A cross-country journey to raise awareness about a genetic heart disease rolled into Ottawa on Saturday
OTTAWA -- An Ontario man cycling across Canada to raise awareness about Arrhythmogenic Right Ventricular Cardiomyopathy peddled into Ottawa on Saturday.
Adam Hoerdt stopped in the capital to meet supporters before he heads southwest to Brockville, then on to Waterloo, Ont.
Known as ARVC, it is a genetic disorder that can cause sudden cardiac arrest in people who appear perfectly healthy.
Hoerdt says the disease of the heart muscle has affected members of his family, including his children. He also lost his wife to the disease 20 years ago.
"We lost my wife in 2001 at the age of 31 while we were doing something that we loved, side-by-side on the outfield of a softball game," Hoerdt said. "My 23-year-old son has had five cardiac arrests from this disease and is currently in a vegetative state in Cambridge, Ont."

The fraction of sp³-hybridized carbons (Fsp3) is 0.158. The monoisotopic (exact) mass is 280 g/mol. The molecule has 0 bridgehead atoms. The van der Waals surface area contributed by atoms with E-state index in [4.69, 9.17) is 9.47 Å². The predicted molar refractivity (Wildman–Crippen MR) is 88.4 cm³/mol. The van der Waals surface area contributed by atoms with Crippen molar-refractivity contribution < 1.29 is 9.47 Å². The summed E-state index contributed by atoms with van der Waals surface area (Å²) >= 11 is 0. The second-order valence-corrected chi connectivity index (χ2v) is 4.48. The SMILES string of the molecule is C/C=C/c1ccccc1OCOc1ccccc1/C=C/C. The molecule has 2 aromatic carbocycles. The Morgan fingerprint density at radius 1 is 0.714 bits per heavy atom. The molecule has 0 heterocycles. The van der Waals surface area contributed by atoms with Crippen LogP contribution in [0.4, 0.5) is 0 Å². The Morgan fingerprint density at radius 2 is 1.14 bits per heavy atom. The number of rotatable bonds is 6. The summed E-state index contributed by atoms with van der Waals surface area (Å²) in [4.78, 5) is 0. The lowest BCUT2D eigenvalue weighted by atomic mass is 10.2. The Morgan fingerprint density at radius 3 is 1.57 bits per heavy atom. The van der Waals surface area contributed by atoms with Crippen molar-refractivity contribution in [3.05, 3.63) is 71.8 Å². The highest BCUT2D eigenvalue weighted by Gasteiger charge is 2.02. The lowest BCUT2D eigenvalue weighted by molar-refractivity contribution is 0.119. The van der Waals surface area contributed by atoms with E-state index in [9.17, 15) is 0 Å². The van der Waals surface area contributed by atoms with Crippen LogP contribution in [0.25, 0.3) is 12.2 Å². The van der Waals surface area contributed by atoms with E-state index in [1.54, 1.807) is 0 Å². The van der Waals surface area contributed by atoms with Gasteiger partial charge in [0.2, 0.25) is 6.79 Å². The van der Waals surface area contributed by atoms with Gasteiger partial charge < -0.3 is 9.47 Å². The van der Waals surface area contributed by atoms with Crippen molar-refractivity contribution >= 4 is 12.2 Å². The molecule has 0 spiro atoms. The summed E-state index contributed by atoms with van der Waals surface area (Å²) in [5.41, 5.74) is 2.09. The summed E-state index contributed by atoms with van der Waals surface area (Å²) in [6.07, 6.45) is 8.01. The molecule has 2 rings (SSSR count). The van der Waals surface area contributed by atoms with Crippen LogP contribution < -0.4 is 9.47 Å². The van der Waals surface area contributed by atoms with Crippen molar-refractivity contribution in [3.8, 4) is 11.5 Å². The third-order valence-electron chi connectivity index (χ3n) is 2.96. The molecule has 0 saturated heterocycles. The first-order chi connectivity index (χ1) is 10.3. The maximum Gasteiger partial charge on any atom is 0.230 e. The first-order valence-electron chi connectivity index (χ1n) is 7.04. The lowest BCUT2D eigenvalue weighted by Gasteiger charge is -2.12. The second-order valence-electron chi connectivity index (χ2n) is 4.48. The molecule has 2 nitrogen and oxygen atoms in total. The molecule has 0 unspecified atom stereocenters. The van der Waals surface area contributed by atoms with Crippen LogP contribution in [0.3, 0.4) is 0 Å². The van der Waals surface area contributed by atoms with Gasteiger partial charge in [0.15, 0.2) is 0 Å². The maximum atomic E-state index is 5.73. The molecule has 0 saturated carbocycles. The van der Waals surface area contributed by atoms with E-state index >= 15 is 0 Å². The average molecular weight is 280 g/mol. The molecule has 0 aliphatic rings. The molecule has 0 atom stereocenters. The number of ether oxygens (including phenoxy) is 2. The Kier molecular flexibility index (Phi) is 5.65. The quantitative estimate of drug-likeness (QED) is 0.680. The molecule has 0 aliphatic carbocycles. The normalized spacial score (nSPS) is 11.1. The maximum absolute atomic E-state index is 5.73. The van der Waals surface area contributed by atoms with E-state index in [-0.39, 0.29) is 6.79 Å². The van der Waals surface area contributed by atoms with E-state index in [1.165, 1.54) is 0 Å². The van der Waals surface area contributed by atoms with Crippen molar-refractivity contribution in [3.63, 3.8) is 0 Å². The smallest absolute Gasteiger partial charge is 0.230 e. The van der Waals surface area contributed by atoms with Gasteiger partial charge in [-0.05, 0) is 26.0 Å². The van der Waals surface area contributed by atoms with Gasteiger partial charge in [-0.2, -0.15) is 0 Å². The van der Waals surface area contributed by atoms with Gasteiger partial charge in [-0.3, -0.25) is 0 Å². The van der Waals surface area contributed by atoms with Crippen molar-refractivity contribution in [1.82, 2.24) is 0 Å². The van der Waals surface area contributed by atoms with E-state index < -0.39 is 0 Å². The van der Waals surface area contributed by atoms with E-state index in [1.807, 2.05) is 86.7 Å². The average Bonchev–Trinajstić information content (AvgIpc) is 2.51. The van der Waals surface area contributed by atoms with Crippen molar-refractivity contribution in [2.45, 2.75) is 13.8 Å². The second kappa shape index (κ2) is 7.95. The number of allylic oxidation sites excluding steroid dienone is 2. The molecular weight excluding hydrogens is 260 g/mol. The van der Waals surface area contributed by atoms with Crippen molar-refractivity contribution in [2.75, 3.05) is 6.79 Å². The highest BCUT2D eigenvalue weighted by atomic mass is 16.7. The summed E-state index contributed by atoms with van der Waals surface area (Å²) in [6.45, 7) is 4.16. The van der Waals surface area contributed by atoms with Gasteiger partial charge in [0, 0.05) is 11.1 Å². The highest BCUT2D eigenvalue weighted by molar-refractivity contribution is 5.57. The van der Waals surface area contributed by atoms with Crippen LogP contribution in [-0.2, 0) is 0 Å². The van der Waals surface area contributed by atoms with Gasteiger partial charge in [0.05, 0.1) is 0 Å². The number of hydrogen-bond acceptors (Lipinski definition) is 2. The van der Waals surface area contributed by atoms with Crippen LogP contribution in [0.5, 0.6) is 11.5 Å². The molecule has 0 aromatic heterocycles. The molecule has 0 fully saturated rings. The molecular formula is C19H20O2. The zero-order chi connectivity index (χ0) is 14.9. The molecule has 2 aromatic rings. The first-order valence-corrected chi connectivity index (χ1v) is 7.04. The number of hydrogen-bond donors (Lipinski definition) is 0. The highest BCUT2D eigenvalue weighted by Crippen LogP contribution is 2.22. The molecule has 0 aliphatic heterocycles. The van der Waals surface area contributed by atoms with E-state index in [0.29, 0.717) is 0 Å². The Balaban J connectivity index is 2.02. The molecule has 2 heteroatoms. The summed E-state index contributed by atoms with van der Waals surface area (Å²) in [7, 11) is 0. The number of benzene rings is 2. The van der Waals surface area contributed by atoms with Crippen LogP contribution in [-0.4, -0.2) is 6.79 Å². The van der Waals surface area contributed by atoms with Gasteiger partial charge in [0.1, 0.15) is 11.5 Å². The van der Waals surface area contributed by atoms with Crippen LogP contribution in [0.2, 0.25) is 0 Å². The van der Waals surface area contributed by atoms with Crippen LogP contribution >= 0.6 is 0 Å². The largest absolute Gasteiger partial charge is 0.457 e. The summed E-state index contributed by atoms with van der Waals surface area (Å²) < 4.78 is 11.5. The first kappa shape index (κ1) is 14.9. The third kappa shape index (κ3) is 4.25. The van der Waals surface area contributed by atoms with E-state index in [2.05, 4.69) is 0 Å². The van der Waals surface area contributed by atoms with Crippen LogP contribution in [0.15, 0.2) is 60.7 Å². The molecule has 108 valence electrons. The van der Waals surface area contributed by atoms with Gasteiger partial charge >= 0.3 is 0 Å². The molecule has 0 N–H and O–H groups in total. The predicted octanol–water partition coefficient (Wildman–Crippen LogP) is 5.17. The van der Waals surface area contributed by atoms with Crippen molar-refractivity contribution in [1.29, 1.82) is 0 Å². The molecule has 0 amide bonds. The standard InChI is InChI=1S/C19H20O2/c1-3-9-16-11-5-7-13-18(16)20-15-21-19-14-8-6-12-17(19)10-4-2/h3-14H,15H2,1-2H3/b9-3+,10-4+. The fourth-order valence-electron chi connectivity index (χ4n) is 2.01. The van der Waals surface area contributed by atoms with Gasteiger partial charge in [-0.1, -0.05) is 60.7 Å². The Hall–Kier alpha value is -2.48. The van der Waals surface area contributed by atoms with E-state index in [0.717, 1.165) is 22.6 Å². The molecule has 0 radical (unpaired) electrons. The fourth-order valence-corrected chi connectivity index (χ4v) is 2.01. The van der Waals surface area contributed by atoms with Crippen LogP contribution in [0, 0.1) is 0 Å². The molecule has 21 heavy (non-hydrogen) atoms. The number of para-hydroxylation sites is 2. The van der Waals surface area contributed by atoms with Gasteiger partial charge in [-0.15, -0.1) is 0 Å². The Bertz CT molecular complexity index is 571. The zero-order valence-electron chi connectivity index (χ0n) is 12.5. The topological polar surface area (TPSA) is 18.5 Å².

Hoerdt’s other son Benjamin also has ARVC, along with six other members of their extended family. He says what his dad is doing makes him proud and has created a network of people across the country who are there to support each other.
"It’s been nice to find a support network, like all the people that are here today, to help get through it as a community not just have to go through it on our own," Benjamin said.
The ARVC diagnosis has given him the chance to reflect on his life and find ways to make it better.
"It completely changed my outlook on life, I was kind of not the person I’d have liked to have been for some of my life, this really made me open up," Benjamin said. "Don’t postpone joy, don’t hesitate. If you enjoy something just do it."
Hoerdt’s says he has three goals in this journey - Raise awareness, build a family support network, and support research into ARVC. His family foundation is raising $75,000 a year to support a research fellowship.
"We don’t have to be content with, 'Oh somebody died of a bad heart or cardiac arrest', let’s figure out why and ARVC is one of the reasons why it happens.”